Sexual abuse or assault can have significant impacts on your sexuality, which can vary widely, depending on what was done to you and how you were groomed by the offender. You might not be able to tolerate any sexual feelings or moves from others, or you might have been prematurely sexualised with pornography so that now what you find erotic is not what you would have if you’d been left to develop in your own way. You might feel deeply ashamed of any sexual arousal you feel because you have come to feel that all sex is bad, you might feel that you only have value to others if you give them sex, or you might never experience arousal.
Whichever way this experience has impacted you, you have the right to reclaim your sexuality for yourself. Sex can be a good part of life, bringing you pleasure and feeding the intimacy of a relationship. Some people are able to reclaim their sexual self with the support of a patient, gentle partner, while many others need professional help. A counsellor who is a specialist in working with the impacts of sexual abuse or assault can assist you on this journey. If you are currently in an intimate relationship, it can seem difficult to give your sexual self the respect it needs as you balance the needs of your partner, your relationship, and your self. A counsellor can help you sort through this.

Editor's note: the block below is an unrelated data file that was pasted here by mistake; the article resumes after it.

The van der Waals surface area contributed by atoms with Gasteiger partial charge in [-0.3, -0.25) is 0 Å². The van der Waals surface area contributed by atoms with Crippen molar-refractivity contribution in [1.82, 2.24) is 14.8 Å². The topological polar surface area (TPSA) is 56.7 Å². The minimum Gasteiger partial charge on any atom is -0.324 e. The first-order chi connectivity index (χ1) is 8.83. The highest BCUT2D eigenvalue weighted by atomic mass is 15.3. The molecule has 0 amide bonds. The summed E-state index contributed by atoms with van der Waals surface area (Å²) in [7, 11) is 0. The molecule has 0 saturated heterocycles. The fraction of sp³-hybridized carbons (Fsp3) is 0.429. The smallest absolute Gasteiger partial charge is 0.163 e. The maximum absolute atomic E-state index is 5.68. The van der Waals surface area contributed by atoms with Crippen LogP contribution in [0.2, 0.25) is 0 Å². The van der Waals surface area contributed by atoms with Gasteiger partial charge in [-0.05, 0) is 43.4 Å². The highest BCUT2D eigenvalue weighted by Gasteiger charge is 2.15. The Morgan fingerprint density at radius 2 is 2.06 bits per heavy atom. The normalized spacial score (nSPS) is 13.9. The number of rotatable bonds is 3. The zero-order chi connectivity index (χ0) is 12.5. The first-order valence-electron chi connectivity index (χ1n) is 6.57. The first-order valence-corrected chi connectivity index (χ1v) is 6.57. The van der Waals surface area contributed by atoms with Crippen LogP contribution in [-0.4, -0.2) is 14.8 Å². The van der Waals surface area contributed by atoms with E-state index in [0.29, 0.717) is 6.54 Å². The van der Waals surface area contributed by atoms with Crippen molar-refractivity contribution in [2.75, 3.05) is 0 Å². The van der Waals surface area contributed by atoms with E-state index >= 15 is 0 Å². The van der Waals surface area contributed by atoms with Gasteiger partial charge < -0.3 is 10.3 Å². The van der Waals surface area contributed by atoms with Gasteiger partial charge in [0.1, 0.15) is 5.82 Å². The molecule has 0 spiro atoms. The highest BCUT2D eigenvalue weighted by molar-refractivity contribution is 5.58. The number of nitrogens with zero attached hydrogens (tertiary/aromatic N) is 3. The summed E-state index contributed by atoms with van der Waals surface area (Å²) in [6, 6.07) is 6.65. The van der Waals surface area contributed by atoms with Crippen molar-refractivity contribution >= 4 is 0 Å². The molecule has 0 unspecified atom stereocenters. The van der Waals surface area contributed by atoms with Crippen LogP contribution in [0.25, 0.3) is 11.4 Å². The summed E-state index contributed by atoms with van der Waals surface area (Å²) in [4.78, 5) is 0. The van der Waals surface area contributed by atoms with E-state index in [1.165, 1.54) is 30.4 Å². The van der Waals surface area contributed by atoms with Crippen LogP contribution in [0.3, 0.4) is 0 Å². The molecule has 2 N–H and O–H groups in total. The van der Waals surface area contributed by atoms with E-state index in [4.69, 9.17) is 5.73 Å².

One of the most difficult sexual impacts to deal with is the desire or the feeling of compulsion to act out what was sexually done to you onto somebody else. If this is the case for you, please call